U.S. Second Circuit - The FindLaw 2nd Circuit Court of Appeals Opinion Summaries Blog

January 2018 Archives

$5M Sanctions Upheld for Counterfeit Headphones

A $5 million sanction by any measure is a stiff penalty.

But a $5 million discovery sanction is about as stiff as they get. The last time somebody abused a discovery that costly, it was when Rose threw the diamonds into the ocean in Titanic.

Mixed metaphors aside, this epic sanction could well sink the defendant in Klipsch Group, Inc. v. ePRO E-Commerce Limited. After all, that was pretty much the point.

In a case that's sure to open the eyes of many vegetarians, Buffalo Wild Wings has just succeeded in knocking out a potential class action claim stemming from some of their fried menu items. The lawsuit alleged that BWW's French fries, and other non-meat containing fried foods, aren't actually vegetarian because they're fried in beef fat rather than vegetable oil.

Unfortunately for the plaintiff, the federal court found that the complaint failed to state a claim for relief due to not sufficiently alleging an injury. However, the district court seemed to rather strongly suggest that the plaintiff's allegations could be corrected (and Footnote 2 even explicitly details how).

Facebook IPO Litigation Dust Settles

When Facebook stumbled out of the gates at its initial public offering, early investors had to take a slow-but-steady approach to profitability.

A share was worth about $38 then; it trades for $189 today. That's a substantial return, but not what investors originally expected.

And that's why there is still ongoing litigation about that frenzied day in May 2012. But now it's between the insurance companies who split responsibility for an unprecedented settlement.

Curtis Hardaway's pro se appeal of the Federal District Court of Connecticut's sua sponte dismissal of his Title VII lawsuit against the Hartford Public Works Department was surprisingly successful in winning a reversal and remand.

The district court dismissed Hardaway's third amended complaint on a rather significant technicality: he failed to plead facts to show that he satisfied the exhaustion of administrative remedies requirement under Title VII. The Second Circuit reasoned that the district court could not dismiss the case sua sponte as the exhaustion requirement was not a jurisdictional requirement, but rather an affirmative defense.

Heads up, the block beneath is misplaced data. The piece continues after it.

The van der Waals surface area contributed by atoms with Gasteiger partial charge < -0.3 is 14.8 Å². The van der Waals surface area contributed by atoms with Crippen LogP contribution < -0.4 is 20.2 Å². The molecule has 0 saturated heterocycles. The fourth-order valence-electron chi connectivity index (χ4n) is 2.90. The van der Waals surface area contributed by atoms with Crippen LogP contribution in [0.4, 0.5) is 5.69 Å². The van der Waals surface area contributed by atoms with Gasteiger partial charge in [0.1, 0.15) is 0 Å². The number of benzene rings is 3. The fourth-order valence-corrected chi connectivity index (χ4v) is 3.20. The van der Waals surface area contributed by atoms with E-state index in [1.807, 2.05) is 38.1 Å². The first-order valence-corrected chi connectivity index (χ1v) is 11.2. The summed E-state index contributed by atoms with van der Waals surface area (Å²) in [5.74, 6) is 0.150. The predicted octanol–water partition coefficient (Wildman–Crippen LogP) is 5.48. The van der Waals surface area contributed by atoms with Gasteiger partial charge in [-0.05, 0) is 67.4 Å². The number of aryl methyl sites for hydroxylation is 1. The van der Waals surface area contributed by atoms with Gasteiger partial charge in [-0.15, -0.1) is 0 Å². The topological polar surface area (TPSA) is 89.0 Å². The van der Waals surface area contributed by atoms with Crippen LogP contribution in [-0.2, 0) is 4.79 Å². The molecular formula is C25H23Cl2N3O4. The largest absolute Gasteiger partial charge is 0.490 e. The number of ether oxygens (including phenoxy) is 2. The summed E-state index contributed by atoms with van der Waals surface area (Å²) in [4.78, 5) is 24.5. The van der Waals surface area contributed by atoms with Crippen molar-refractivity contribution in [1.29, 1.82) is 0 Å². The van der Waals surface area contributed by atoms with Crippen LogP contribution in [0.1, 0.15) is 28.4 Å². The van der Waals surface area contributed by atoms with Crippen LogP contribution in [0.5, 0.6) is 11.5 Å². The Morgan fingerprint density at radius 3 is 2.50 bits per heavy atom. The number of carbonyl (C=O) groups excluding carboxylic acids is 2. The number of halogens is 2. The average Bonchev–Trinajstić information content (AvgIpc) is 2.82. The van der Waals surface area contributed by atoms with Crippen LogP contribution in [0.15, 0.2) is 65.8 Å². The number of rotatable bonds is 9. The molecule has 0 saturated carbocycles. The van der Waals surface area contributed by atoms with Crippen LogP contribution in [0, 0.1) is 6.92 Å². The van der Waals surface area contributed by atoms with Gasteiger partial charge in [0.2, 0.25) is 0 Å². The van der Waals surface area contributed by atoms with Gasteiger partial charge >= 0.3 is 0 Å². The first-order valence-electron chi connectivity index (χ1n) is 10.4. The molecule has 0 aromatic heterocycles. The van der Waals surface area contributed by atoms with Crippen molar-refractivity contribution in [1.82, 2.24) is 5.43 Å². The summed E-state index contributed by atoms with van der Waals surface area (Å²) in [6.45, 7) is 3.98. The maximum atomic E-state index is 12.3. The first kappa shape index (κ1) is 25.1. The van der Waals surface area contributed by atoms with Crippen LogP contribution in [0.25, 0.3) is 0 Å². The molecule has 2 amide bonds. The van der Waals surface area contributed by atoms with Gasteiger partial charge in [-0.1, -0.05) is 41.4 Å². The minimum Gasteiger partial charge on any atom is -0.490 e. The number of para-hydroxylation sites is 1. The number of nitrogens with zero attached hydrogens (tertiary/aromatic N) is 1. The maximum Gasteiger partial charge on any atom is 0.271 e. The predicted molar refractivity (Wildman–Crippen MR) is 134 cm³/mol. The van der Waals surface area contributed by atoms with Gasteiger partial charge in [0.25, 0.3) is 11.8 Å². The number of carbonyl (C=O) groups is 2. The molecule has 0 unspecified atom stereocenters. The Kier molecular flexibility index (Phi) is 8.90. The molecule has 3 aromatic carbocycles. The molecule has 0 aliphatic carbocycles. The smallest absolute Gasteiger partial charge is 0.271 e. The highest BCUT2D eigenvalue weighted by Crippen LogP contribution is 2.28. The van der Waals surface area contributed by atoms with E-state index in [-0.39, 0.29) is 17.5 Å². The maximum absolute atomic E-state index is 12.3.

Flu Shot Reminder Text Doesn't Violate TCPA

Daniel Latner got a text message that apparently offended him.

"It's flu season again," his health care provider texted. It invited him to come in for a flu shot.

Instead of getting a shot, he filed a lawsuit. In Latner v. Mount Sinai Health System, it seemed like no good deed goes unpunished.

Former Hedge Fund Exec Charged With Fraud in NY Federal Court

Michael Cohen, a former executive of a multi-billion dollar hedge fund, made a bad loan and a worse decision afterwards.

According to an indictment in New York, he conspired to commit investment adviser fraud and other crimes when the borrower couldn't repay the loan. It was a personal loan that didn't directly involve Och-Ziff Capital Management Group, which had already settled charges it bribed African officials for business.

But for Cohen, a rising star in the company, it was a meteoric decline from the days when he made enough money to buy himself a 900-acre estate in London. The good news for him is, he still lives there.

The Second Circuit Court of Appeals reached a conclusion as surprising as the name of the food truck at the center of one of the more curious recent federal First Amendment appeals: Wandering Dago v. the State of New York.

The appellate court actually ruled in favor of the food truck with questionable (arguably offensive) branding, finding that the state's reason for excluding the food truck from a lunch program violated the First Amendment, despite the business's use of ethnic slurs in its branding and menu. The truck itself is a rolling ethnic slur, and uses other stereotypical pejorative terms for Italians for various menu items. However, the truck is seeking to reclaim these pejorative terms and believes using the words with a positive connotation is empowering rather than offensive.